Protecting Your Most Valuable Business Asset: Data
Updated: February 20, 2017 | Share on Facebook Share on Twitter Share on LinkedIn
by Josh Feierman, Senior Database Administrator
Throughout your business, there are assets that are critical in keeping things running smoothly. From the turnstiles that ensure smooth entry and exit from your facilities, to the people who greet your guests, to the exhibits and features that draw your crowds.
Each of these has a role to play, and an important one. But if we step back and think about it, there really is an asset that is far and away the single most valuable part of your business: data.
Without data, your business cannot run. Just stop for a moment, and consider all the parts of your attraction that require access to data from your ticketing system.
Without your data, you are lost.
This is why when I work with customers, my first priority is to make sure that their data is safe. I can’t help it really; it’s in my blood as a DBA. I remember once how impressed I was when a candidate I was interviewing responded to my question of “What is the role of a DBA?” with this: “Simple: protect the data.”
And yet, I see so often situations where people unknowingly put their most valuable asset at great risk. I’ve seen data that has never been backed up, putting every bit of it in danger. Worse still is when I see cases where folks have the best of intentions and try to set things up properly, but because of some subtle nuance in how SQL Server works, they are at no less risk than those who have done nothing. I’m not exaggerating when I say it breaks my heart, because I have also witnessed firsthand the impact when customers lose the thing that is most precious to them.
When people ask me about why I stress the importance of protecting data so vehemently, I usually tell a simple story.
It’s 8 p.m. on a Saturday, right after a day of record attendance at your facility. You’re just about ready to close up for the night, when suddenly you begin to see problems accessing your data. It might start subtly, with an error message popping up while trying to process a customer’s order over the phone. Quickly, it spreads, and it becomes apparent something has gone majorly wrong.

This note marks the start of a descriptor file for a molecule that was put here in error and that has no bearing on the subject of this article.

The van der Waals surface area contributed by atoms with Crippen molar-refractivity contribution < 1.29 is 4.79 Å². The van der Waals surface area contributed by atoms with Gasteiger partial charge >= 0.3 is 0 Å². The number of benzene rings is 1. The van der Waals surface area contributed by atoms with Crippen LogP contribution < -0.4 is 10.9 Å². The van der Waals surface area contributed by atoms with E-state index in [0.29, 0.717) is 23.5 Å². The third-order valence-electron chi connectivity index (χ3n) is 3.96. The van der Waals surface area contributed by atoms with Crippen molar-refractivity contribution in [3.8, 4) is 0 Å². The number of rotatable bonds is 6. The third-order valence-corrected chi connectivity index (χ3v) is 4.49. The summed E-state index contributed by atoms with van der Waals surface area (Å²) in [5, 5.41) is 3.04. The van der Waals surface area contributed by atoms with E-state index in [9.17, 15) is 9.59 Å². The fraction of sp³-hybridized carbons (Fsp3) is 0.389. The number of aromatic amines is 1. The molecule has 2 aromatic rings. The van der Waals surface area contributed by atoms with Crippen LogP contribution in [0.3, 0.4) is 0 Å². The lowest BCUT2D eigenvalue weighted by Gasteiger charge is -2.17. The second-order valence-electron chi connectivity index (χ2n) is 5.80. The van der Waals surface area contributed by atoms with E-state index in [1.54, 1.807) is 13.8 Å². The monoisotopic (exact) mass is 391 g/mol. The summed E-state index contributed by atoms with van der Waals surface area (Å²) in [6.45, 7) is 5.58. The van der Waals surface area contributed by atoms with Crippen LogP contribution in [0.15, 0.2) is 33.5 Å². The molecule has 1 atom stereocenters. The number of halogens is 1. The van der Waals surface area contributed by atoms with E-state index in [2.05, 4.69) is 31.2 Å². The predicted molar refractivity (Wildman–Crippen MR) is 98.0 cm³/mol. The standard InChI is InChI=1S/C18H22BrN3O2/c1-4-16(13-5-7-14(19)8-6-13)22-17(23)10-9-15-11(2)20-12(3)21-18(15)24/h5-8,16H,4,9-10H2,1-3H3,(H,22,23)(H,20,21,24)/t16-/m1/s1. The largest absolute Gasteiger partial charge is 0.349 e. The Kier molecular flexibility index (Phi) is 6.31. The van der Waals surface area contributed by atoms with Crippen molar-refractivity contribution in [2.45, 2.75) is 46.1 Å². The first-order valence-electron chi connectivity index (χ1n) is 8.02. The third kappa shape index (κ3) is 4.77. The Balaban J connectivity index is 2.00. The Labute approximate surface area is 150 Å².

After some investigation, you find that something has caused the database that houses your system’s data to become corrupted and inaccessible. Why isn’t important. It could be any number of things from a power surge to simple hardware failure. What is important is this: you are now, for all intents, unable to complete the core processes of your business.
But worse still is what you find out shortly thereafter. Because of a misconfiguration, your data has not been backed up in days. Because alerts were not configured, no one was notified, and therefore the problem wasn’t fixed. As a result, you must now face the reality that you will lose days’ worth of data. All the tickets you sold, all the information contained in that data, is gone.
After the data has been restored, you still feel the repercussions for weeks afterwards. Customers who come to your facility find that their tickets will not scan, because there is no record of them in the database. When your accounting department needs to calculate figures for the month, they are missing huge amounts of data and so cannot produce accurate numbers.
This story isn’t meant to scare the customers I tell it to, at least not in any kind of a mean-spirited way. But I make it a powerful one to serve a purpose: vividly illustrate the true potential cost of losing one’s data.
Simple strategies can minimize your risk
SQL Server is a robust platform, and when configured properly, can provide stable and reliable storage of your data. And should disaster strike, you can be ready and able to recover your data in a timely fashion. All it takes is a little time and forethought, mixed in with some knowledge of how to best leverage the innate capacities of the system.
One of the first things I always do with customers is ensure that their data is being backed up in a reliable and consistent manner.
- How often are backups being taken?
- What kinds of backups are being taken (full, differential, transaction log)?
- When was the last time you tested restoring a backup (because this is something you absolutely must do on a routine basis)?
- Are notifications set up so that if the backups fail, someone is made aware?
These are all important questions to ask. And yet, we find quite often that we are the first ones to ask them. This is why I truly believe that one of the best services we offer to our customers is that of our expertise and guidance. Our software is the best of the breed, for sure, but software is nothing without the data behind it.
There are few things I enjoy more in my job than helping customers. And I find the feeling is mutual. The customers I have worked with have universally expressed their gratitude and relief after we show them how a few simple changes can make a dramatic difference in ensuring the safety of their system’s data.
Because for the person or people responsible for maintaining this data, their most valuable asset is peace of mind.